This week I have a three unrelated things to share.
First, this Sunday we welcome Pastor Jim Mason back from his sabbatical. Jim has been on sabbatical since June 1. He has spent the summer traveling and learning from other churches. He’s spent time resting. He’s spent time listening to the Lord about his next season of ministry.
Well done Schweitzer for allowing Jim this space to rest and be renewed. Not every church would make space for one of their pastors to have this valuable experience. A sabbatical is not a vacation; it’s an intentional time away to focus and learn. I can’t wait to have Jim back and to learn from him. He’ll be around on Sunday, I hope you’ll be here to welcome him back.
Second, I have wrapped up the Listening Tour! Over the last eight weeks I’ve met with over 200 people in 19 different sessions. I spent over 40 hours listening to the church. Thank you for giving me the opportunity to sit in living rooms across the city listening to the stories of the church. This was an incredibly valuable use of time. Thank you!
Third, this Sunday we’ll wrap up our Life Together series. I planned this series back in May with the other pastors. The idea of the series started with the simple question of church unity. Church unity is on my mind for at least two reasons: One, the broader United Methodist Church is certainly struggling with unity, and I spend a lot of time thinking about the UMC; two, a pastoral transition creates temptation for division.
We grabbed onto the idea of The Great Commandment: Love the Lord with all that you are and love your neighbor as yourself. This is not normally where I would go for a teaching on unity, but on looking at it closer there is great wisdom here. There are three loves mentioned in the Great Commandment: God, others, self. Loving yourself is an implied third love in this passage. There is wisdom in just considering that order of loves: God first, others second, I’m third. How different would our lives go if we were to love in that order? Also think about what happens when love is the basis for unity in the church.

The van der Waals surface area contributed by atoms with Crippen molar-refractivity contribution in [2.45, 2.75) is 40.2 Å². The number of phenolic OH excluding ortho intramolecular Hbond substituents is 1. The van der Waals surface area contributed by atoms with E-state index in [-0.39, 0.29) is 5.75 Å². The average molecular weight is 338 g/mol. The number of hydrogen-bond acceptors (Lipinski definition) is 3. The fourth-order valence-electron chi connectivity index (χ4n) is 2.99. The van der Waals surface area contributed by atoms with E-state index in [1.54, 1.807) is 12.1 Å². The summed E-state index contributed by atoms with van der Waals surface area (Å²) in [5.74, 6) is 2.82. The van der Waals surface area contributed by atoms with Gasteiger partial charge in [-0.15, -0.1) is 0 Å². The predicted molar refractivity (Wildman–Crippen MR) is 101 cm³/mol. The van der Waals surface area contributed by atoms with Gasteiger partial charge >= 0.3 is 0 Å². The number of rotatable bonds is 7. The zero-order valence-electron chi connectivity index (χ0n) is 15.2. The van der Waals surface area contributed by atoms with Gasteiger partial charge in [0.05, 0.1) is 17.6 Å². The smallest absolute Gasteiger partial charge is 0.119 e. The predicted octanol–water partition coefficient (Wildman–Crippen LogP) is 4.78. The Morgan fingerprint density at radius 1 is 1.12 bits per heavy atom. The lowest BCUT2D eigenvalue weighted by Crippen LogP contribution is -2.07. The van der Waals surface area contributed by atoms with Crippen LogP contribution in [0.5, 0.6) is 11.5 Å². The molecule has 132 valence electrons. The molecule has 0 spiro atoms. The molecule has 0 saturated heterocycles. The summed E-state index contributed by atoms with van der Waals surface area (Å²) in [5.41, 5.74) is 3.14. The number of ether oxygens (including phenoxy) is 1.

To me, love sounds easy. Or at least love sounds easy on the surface. But really, love is the most challenging thing there is. I often come back to one of my favorite quotes by one of my favorite authors, Eugene Peterson. He wrote, “There’s nothing I’m worst at in life, than love. I’m far better at competing. I’m far better at getting my own way. But everyday I choose to put love on the line, believing that it is far better to fail in love than to succeed in pride.”
Maybe that resonates with you as well. I’m going to fail at living a life of love, but I’m choosing to put love on the line.